Traces of a 19th-century chocolate factory and a 14th-century palace were uncovered during the renovation of a four-story building in the Plaza de la Llana in Barcelona's Ciutat Vella district.
The discoveries include structural elements from various historical periods. There are the remains of a 14th-century medieval mansion, a 17th-century fence and traces of a 19th-century chocolate factory.
According to evidence in historical texts, the palace belonged to the poorhouse of Barcelona Cathedral, known as Pia Almoina. Later, in the 15th century, it was converted into a boarding house called Hostal de Sant Pere and operated until the 16th century.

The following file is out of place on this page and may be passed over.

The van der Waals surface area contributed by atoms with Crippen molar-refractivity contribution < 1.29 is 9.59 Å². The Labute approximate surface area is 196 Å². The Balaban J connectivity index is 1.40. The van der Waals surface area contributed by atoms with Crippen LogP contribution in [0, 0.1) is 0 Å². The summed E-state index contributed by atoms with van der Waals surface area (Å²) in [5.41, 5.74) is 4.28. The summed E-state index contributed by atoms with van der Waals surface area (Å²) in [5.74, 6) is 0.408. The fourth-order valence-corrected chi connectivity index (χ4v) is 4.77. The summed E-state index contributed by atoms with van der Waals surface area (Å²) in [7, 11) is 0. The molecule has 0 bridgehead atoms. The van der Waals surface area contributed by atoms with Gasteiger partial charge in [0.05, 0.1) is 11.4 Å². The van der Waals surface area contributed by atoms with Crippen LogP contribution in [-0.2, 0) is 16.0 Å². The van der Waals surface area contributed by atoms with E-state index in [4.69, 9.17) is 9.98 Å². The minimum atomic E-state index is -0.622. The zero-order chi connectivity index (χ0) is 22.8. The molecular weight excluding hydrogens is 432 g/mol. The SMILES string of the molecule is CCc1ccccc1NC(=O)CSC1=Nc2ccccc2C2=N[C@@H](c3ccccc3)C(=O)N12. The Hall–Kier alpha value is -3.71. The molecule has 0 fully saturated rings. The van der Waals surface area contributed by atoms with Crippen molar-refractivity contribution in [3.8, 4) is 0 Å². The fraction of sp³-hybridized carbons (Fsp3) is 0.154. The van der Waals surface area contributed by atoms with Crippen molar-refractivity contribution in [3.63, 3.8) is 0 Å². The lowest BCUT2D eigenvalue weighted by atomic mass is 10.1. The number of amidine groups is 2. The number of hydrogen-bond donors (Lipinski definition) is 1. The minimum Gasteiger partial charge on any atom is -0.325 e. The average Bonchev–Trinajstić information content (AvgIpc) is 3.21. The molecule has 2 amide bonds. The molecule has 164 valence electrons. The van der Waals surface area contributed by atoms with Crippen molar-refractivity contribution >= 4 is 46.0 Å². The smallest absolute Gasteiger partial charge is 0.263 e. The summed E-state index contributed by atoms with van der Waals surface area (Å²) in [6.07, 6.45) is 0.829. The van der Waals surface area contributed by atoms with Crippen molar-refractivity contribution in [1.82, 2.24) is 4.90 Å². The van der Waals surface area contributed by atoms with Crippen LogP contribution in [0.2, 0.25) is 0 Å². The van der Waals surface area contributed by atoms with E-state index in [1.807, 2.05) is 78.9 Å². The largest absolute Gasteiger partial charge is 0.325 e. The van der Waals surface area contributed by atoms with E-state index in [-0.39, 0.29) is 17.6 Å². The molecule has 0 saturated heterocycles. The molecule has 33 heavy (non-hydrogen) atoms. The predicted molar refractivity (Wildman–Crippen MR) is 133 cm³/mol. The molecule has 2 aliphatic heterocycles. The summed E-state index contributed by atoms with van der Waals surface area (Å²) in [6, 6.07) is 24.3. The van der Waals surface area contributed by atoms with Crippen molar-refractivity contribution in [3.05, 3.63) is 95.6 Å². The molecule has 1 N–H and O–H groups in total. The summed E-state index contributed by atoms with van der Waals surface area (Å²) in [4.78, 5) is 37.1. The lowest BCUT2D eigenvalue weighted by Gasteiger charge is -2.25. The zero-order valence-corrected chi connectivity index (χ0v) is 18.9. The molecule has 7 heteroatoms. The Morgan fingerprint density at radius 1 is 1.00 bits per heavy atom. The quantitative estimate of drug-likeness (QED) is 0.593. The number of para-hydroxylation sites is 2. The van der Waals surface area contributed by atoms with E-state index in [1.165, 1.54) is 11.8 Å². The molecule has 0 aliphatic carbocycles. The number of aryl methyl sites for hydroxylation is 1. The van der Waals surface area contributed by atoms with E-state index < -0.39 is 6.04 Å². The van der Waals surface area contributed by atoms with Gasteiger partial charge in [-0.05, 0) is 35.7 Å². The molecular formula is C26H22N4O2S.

In 1825, after improvement works, the property was occupied by the Clemente Guardia chocolate factory. The factory is mentioned in the Almanac of the Universal Exhibition of Barcelona of 1888 for its chocolates and pastilles, as well as its vanilla and stone chocolates.
By the 19th century, the factory had become one of Barcelona's most famous chocolatiers, selling its products throughout Spain and exporting them to Spanish-controlled overseas territories.
Archaeologists from the Archaeological Service of Barcelona (ICUB) have found many architectural elements from the factory, as well as storage containers, large pliers and lead plates used to make labels.
These discoveries further enrich Barcelona's deep history and cultural heritage and shed light on the city's past.